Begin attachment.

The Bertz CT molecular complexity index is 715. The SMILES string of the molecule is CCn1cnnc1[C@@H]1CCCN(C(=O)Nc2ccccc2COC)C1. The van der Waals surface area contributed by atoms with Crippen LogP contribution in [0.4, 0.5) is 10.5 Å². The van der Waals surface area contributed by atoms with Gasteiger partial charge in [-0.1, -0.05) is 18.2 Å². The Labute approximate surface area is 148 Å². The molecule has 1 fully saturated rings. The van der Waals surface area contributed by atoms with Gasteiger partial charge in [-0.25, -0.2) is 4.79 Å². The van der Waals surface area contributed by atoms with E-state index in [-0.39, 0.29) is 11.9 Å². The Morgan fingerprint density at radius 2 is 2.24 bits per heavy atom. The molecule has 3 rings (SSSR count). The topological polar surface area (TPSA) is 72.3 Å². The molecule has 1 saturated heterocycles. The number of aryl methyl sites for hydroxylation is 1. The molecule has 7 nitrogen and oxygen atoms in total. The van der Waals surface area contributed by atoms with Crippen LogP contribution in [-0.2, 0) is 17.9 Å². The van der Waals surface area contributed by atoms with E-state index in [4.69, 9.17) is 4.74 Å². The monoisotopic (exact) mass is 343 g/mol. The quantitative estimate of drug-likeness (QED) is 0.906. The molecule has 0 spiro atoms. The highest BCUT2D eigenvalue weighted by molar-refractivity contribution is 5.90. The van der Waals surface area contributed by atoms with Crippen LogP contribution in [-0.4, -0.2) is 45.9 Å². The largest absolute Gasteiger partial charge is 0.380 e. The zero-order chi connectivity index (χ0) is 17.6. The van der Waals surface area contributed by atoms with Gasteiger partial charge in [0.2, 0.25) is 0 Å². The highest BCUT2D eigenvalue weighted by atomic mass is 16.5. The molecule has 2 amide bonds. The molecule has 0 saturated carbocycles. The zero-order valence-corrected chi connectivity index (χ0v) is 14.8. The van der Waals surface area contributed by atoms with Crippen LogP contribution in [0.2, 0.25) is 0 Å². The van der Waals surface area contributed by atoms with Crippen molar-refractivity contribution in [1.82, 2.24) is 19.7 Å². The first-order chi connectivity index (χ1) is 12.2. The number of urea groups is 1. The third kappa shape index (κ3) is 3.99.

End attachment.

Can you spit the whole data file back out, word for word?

The Bertz CT molecular complexity index is 715. The SMILES string of the molecule is CCn1cnnc1[C@@H]1CCCN(C(=O)Nc2ccccc2COC)C1. The van der Waals surface area contributed by atoms with Crippen LogP contribution in [0.4, 0.5) is 10.5 Å². The van der Waals surface area contributed by atoms with Gasteiger partial charge in [-0.1, -0.05) is 18.2 Å². The Labute approximate surface area is 148 Å². The molecule has 1 fully saturated rings. The van der Waals surface area contributed by atoms with Gasteiger partial charge in [-0.25, -0.2) is 4.79 Å². The van der Waals surface area contributed by atoms with E-state index in [-0.39, 0.29) is 11.9 Å². The Morgan fingerprint density at radius 2 is 2.24 bits per heavy atom. The molecule has 3 rings (SSSR count). The topological polar surface area (TPSA) is 72.3 Å². The molecule has 1 saturated heterocycles. The number of aryl methyl sites for hydroxylation is 1. The molecule has 7 nitrogen and oxygen atoms in total. The van der Waals surface area contributed by atoms with Crippen LogP contribution in [-0.2, 0) is 17.9 Å². The van der Waals surface area contributed by atoms with E-state index in [4.69, 9.17) is 4.74 Å². The monoisotopic (exact) mass is 343 g/mol. The quantitative estimate of drug-likeness (QED) is 0.906. The molecule has 0 spiro atoms. The highest BCUT2D eigenvalue weighted by molar-refractivity contribution is 5.90. The van der Waals surface area contributed by atoms with Crippen LogP contribution in [-0.4, -0.2) is 45.9 Å². The largest absolute Gasteiger partial charge is 0.380 e. The zero-order chi connectivity index (χ0) is 17.6. The van der Waals surface area contributed by atoms with Gasteiger partial charge in [0.2, 0.25) is 0 Å². The highest BCUT2D eigenvalue weighted by atomic mass is 16.5. The molecule has 2 amide bonds. The molecule has 0 saturated carbocycles. The zero-order valence-corrected chi connectivity index (χ0v) is 14.8. The van der Waals surface area contributed by atoms with Crippen LogP contribution in [0.2, 0.25) is 0 Å². The van der Waals surface area contributed by atoms with Crippen molar-refractivity contribution in [1.82, 2.24) is 19.7 Å². The first-order chi connectivity index (χ1) is 12.2. The number of urea groups is 1. The third kappa shape index (κ3) is 3.99.